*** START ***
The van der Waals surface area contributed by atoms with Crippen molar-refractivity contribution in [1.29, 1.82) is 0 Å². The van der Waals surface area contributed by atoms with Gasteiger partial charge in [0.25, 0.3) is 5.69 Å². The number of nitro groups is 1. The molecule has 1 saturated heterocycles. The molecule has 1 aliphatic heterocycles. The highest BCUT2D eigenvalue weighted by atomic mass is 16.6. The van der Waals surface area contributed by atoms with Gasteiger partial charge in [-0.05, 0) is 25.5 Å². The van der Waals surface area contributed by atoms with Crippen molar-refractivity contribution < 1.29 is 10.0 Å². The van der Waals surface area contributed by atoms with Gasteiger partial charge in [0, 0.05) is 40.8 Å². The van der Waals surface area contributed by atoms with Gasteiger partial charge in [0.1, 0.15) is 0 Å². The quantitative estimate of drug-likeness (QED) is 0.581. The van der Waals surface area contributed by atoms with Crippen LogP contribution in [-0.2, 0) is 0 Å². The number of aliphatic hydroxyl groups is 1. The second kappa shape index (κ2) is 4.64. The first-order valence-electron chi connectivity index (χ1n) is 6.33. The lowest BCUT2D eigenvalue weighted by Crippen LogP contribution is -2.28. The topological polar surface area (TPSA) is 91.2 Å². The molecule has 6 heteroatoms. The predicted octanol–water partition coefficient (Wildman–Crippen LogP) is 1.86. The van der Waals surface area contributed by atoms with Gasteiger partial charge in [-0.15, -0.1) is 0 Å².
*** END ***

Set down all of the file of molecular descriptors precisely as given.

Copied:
The van der Waals surface area contributed by atoms with Crippen molar-refractivity contribution in [1.29, 1.82) is 0 Å². The van der Waals surface area contributed by atoms with Gasteiger partial charge in [0.25, 0.3) is 5.69 Å². The number of nitro groups is 1. The molecule has 1 saturated heterocycles. The molecule has 1 aliphatic heterocycles. The highest BCUT2D eigenvalue weighted by atomic mass is 16.6. The van der Waals surface area contributed by atoms with Gasteiger partial charge in [-0.05, 0) is 25.5 Å². The van der Waals surface area contributed by atoms with Crippen molar-refractivity contribution < 1.29 is 10.0 Å². The van der Waals surface area contributed by atoms with Gasteiger partial charge in [0, 0.05) is 40.8 Å². The van der Waals surface area contributed by atoms with Gasteiger partial charge in [0.1, 0.15) is 0 Å². The quantitative estimate of drug-likeness (QED) is 0.581. The van der Waals surface area contributed by atoms with Crippen LogP contribution in [-0.2, 0) is 0 Å². The number of aliphatic hydroxyl groups is 1. The second kappa shape index (κ2) is 4.64. The first-order valence-electron chi connectivity index (χ1n) is 6.33. The lowest BCUT2D eigenvalue weighted by Crippen LogP contribution is -2.28. The topological polar surface area (TPSA) is 91.2 Å². The molecule has 6 heteroatoms. The predicted octanol–water partition coefficient (Wildman–Crippen LogP) is 1.86. The van der Waals surface area contributed by atoms with Gasteiger partial charge in [-0.15, -0.1) is 0 Å².